Researchers seek and find solutions to the opioid crisis

FOR IMMEDIATE RELEASE

OTTAWA, February 14, 2018 — Three leading researchers with expertise on opioids met with Parliamentarians at a Health Research Caucus Luncheon on Parliament Hill today. The event was organized by Research Canada as a part of a series of luncheons aimed at highlighting critical and emerging areas of health research and innovation.

Dr. Hance Clarke, Director of Pain Services, Toronto General Hospital Research Institute at UHNDr. Bernard Le Foll, Medical Head, Addiction Medicine Service, and Head, Translational Addiction Research Laboratory, The Centre for Addiction and Mental Health; and Dr. Edward Sellers Professor Emeritus, Pharmacology and Toxicology, Medicine and Psychiatry, University of Toronto, and Principal, DL Global Partners Inc., presented before Parliamentarians.

“Canadian researchers like Drs. Clarke, Le Foll and Sellers are leading the world in finding solutions to the opioid crisis. With support for their work and an optimal policy framework, Canada can see a translation of their groundbreaking research into innovative solutions that save Canadian lives,” says Dr. Robert McMaster, Chair of Research Canada and Vice President of Research at Vancouver Coastal Health.

Canadians are familiar with reports about the crisis affecting all regions of Canada. Tragically, 2,800 Canadian lives were lost last year due to overdose from prescription opioids or illicit drugs laced with fentanyl or other synthetic opioids. Canada leads the world in opioid analgesic prescription. Dr. Hance Clarke reminded Parliamentarians of the scale of opioid use in his home province. In 2015/16, one in seven Ontarians filled an opioid prescription; almost 2 million people filled over nine million prescriptions.

Canadian researchers are investigating opiates with lower potential for abuse, new non-opiate analgesics, non-addictive treatments for pain (including stem cells) and devices and treatments for those currently addicted. Scientists are also working on genetically targeted risk prevention and treatment.

The three experts urged better data collections systems and focused support for health systems to deploy the full range of non-pharmacologic and safer medications for treating pain, along with research to improve the understanding of the genetics of risk prevention and treatment.

Dr. Sellers pointed to successes with reformulated Oxycontin, which has had a marked effect on misuse, abuse, overdoses, and fatalities. Dr. Clarke spoke of the success of the UHN in Toronto where the world’s first Transitional Pain service was created, weaning 35% of long-term opioid users off this class of drugs.

Dr. LeFoll warned of tremendous gaps in access to effective treatment in Canada and the need for increased research on how to implement evidence-based treatments. He advised Parliamentarians that Medication Assisted Treatment (MAT) remains highly underutilized even though it decreases opioid use, overdose deaths, criminal activity and transmission of infectious disease. Opiate antagonists (drugs used to prevent those addicted from taking opiates again) such as Injectable Naltrexone and Buprenorphine are not yet available in Canada or difficult to access. Dr. LeFoll pointed to research that drug policy changes may lead to a reduction in deaths.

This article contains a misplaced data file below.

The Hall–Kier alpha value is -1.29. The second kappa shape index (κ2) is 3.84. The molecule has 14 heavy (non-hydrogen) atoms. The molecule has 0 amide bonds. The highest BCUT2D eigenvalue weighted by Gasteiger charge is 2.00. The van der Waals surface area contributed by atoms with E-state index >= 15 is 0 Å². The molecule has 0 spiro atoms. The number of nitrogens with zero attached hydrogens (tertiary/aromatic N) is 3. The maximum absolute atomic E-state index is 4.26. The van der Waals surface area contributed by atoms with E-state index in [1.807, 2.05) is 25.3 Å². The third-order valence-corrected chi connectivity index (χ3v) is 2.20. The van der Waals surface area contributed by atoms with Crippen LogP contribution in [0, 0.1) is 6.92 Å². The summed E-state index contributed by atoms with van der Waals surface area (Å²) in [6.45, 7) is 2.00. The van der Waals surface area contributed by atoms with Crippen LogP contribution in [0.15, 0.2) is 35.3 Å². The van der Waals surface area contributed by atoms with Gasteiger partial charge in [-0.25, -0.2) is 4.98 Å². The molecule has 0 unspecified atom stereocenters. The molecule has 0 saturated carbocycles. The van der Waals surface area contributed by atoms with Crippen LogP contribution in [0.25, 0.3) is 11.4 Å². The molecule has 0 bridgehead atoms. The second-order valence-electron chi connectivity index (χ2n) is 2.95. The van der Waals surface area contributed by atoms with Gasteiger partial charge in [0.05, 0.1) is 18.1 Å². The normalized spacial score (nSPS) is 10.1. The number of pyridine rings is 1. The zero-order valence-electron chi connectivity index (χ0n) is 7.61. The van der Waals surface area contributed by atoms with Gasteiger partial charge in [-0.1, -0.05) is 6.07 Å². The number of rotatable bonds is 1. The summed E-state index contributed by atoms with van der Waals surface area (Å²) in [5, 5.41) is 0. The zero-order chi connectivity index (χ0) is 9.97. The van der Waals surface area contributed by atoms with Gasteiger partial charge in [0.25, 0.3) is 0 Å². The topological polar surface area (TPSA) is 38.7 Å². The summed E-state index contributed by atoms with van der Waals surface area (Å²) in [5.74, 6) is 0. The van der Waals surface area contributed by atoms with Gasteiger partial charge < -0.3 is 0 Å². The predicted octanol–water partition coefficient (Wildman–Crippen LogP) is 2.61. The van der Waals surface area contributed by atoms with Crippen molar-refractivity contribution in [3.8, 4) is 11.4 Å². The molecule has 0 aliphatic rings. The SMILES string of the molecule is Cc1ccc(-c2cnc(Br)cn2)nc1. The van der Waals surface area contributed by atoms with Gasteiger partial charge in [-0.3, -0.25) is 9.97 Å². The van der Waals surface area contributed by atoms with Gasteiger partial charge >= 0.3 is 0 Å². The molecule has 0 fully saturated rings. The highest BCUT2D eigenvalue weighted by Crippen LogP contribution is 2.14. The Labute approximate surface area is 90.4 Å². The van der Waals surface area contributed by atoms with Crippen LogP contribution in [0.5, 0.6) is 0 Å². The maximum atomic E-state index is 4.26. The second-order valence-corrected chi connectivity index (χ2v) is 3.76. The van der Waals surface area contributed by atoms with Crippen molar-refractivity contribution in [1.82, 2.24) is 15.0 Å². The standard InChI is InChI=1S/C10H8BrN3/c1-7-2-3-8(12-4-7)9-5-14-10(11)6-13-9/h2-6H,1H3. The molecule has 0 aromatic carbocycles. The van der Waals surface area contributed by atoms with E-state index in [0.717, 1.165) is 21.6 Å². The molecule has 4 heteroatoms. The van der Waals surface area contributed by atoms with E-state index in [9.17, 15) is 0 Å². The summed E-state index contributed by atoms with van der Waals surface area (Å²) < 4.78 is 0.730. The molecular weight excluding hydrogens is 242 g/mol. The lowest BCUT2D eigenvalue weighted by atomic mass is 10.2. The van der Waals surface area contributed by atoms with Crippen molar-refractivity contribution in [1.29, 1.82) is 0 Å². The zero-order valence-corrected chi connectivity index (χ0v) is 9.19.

Research Canada will continue to monitor and share advances in opioid research with the Parliamentary Health Research Caucus.

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For more information:
Mr. Sean Dillon-Fordyce
Manager of Communications
Research Canada
Telephone: 613-277-4757
E-mail: sfordyce@rc-rc.ca
www.rc-rc.ca

 

About Research Canada: An Alliance for Health Discovery

Research Canada is a national, broad-based alliance dedicated to increasing investments in health research through collaborative advocacy. We believe health research is a shared benefit, shared responsibility and an investment in Canada’s future. We engage government, academia, industry and non-profit sectors to build support for balanced and long-term health research funding – investments that strengthen Canada’s innovation system and lead to better health, sustainable health care, new commercialization opportunities, and skilled jobs for Canadians.

 

About the Parliamentary Health Research Caucus Luncheon Events

Health Research Caucus luncheon events are organized by Research Cana-da as exclusive, by-invitation-only events, where the Parliamentary Health Research Caucus Members invite a selection of Parliamentarians from their respective parties to attend a more intimate gathering of colleagues where experts in a particular research and/or technology field present to Parliamentarians. These events afford ample time for discussion and interaction among invited guests. They may include kiosk displays.